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1/6. Intracranial clot dissolution is associated with embolic signals on transcranial Doppler.

    reperfusion of intracranial arteries can be detected by transcranial Doppler (TCD). The authors report microembolic signals (MES) on TCD as a sign of clot dissolution and recanalization. Microembolic signals were detected during routine diagnostic TCD examination performed in the emergency room in patients eligible for thrombolytic therapy. Microembolic signals were found at the site of M1 middle cerebral artery (MCA) high-grade stenosis or near-occlusion. Transcranial Doppler was performed before, during, and after thrombolytic therapy. Of 16 consecutive patients, 3 (19%) had MES on TCD. All three patients had a severe MCA syndrome at 2 hours after stroke onset scored using the National Institutes of health stroke Scale (NIHSS). In patient #1 (NIHSS 12), clusters of MES were detected distal to a high-grade M1 MCA stenosis preceding spontaneous clinical recovery by 2 minutes. Because of subsequent fluctuating clinical deficit, intraarterial thrombolysis was given with complete recovery. In patient #2 (NIHSS 20), TCD detected an M1 MCA near-occlusion. At 1.5 hours after intravenous tissue plasminogen activator, TCD showed minimal MCA flow signals followed by MES, increased velocities, and normal flow signals in just 2 minutes. She gradually recovered up to NIHSS 8 in 5 days. In patient #3 with NIHSS 22 and an M1 MCA near-occlusion, TCD detected MES 15 minutes after TPA bolus followed by MCA flow velocity improvement from 15 cm/sec to 30 cm/sec. The patient recovered completely by the end of tissue plasminogen activator infusion. The authors conclude that embolic signals detected by TCD at the site of arterial obstruction can indicate clot dissolution. Intracranial recanalization on TCD can be associated with MES and changes in flow waveform, pulsatility, and velocity if insonation is performed at the site of arterial obstruction. ( info)

2/6. Sudden deafness and anterior inferior cerebellar artery infarction.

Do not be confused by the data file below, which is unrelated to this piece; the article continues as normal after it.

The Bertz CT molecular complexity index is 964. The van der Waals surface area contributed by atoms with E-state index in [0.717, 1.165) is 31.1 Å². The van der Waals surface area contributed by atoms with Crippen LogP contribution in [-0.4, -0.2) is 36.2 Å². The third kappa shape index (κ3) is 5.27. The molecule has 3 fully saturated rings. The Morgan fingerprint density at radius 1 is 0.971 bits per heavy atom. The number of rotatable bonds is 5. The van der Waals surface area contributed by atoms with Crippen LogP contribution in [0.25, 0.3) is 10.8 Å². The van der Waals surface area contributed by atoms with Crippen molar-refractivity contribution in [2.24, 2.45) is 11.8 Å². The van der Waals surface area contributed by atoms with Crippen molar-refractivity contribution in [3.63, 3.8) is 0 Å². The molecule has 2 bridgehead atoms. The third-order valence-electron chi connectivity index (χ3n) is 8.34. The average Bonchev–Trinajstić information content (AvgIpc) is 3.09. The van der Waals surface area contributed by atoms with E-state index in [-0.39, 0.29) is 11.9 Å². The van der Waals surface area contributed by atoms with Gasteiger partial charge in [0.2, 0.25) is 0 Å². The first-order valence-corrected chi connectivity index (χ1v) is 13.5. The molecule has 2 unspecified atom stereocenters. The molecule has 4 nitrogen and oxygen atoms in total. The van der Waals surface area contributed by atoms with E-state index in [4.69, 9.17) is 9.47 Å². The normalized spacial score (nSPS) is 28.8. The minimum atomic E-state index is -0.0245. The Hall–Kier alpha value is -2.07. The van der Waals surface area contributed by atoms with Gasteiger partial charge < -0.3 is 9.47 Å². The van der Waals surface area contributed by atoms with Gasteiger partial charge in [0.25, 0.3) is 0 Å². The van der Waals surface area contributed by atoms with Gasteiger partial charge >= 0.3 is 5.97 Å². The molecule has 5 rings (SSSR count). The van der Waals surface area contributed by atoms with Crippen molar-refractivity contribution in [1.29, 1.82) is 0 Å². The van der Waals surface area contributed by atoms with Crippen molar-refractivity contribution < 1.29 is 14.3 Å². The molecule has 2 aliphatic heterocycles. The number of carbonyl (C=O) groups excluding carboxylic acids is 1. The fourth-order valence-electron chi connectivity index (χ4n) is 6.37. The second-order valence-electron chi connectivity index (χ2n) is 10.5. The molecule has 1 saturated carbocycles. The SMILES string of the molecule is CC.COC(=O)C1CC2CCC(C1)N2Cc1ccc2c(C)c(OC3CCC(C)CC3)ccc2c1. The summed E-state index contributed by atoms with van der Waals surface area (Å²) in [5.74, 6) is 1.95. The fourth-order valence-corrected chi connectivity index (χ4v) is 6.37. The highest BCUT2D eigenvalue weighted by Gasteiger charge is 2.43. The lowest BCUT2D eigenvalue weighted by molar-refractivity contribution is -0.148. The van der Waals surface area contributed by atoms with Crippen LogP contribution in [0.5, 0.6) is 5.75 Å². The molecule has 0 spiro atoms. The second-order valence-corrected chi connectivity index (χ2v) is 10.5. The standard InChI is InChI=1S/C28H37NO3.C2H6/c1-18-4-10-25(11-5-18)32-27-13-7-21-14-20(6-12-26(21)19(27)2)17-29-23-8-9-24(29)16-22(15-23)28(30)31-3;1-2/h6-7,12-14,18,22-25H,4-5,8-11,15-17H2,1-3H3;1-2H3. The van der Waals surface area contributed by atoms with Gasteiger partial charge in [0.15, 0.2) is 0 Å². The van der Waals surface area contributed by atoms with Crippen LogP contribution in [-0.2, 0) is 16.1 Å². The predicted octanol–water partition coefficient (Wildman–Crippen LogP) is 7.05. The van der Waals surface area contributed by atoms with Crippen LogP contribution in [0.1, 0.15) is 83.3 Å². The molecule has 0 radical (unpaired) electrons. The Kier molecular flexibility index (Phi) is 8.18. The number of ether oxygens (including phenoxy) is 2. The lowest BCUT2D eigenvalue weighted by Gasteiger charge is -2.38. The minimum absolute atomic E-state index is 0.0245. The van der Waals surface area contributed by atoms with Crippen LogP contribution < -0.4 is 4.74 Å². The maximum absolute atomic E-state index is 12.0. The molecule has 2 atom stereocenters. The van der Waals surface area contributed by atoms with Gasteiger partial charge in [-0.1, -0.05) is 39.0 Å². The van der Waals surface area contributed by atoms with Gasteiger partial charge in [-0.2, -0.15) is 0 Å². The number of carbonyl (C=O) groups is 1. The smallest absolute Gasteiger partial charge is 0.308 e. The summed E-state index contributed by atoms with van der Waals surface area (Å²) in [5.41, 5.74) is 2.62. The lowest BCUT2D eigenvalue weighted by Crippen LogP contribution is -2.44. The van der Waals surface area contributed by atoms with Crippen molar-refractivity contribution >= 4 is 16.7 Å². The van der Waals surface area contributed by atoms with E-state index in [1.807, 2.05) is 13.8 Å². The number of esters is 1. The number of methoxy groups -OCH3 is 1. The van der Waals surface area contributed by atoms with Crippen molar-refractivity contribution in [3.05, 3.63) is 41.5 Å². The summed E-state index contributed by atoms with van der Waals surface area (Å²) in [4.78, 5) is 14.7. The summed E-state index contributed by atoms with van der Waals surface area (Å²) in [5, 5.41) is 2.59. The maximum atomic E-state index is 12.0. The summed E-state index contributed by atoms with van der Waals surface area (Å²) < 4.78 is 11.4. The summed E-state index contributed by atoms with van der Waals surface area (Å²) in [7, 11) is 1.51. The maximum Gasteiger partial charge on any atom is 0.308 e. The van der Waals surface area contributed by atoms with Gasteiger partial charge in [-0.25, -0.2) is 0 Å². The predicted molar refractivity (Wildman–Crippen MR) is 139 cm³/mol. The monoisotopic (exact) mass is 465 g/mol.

BACKGROUND AND PURPOSE: Acute ischemic stroke in the distribution of the anterior inferior cerebellar artery (AICA) is known to be associated with vertigo, nystagmus, facial weakness, and gait ataxia. Few reports have carefully examined the deafness associated with the AICA infarction. Furthermore, previous neurological reports have not emphasized the inner ear as a localization of sudden deafness. The aim of this study was to investigate the incidence of deafness associated with the AICA infarction and the sites predominantly involved in deafness. methods: Over 2 years, we prospectively identified 12 consecutive patients with unilateral AICA infarction diagnosed by brain MRI. Pure-tone audiogram, speech discrimination testing, stapedial reflex testing, and auditory brainstem response were performed to localize the site of lesion in the auditory pathways. electronystagmography was also performed to evaluate the function of the vestibular system. RESULTS: The most common affected site on brain MRI was the middle cerebellar peduncle (n=11). Four patients had vertigo and/or acute auditory symptoms such as hearing loss or tinnitus as an isolated manifestation from 1 day to 2 months before infarction. Audiological testings confirmed sensorineural hearing loss in 11 patients (92%), predominantly cochlear in 6 patients, retrocochlear in 1 patient, and combined on the affected side cochlear and retrocochlear in 4 patients. electronystagmography demonstrated no response to caloric stimulation in 10 patients (83%). CONCLUSIONS: In our series, sudden deafness was an important sign for the diagnosis of AICA infarction. Audiological examinations suggest that sudden deafness in AICA infarction is usually due to dysfunction of the cochlea resulting from ischemia to the inner ear. ( info)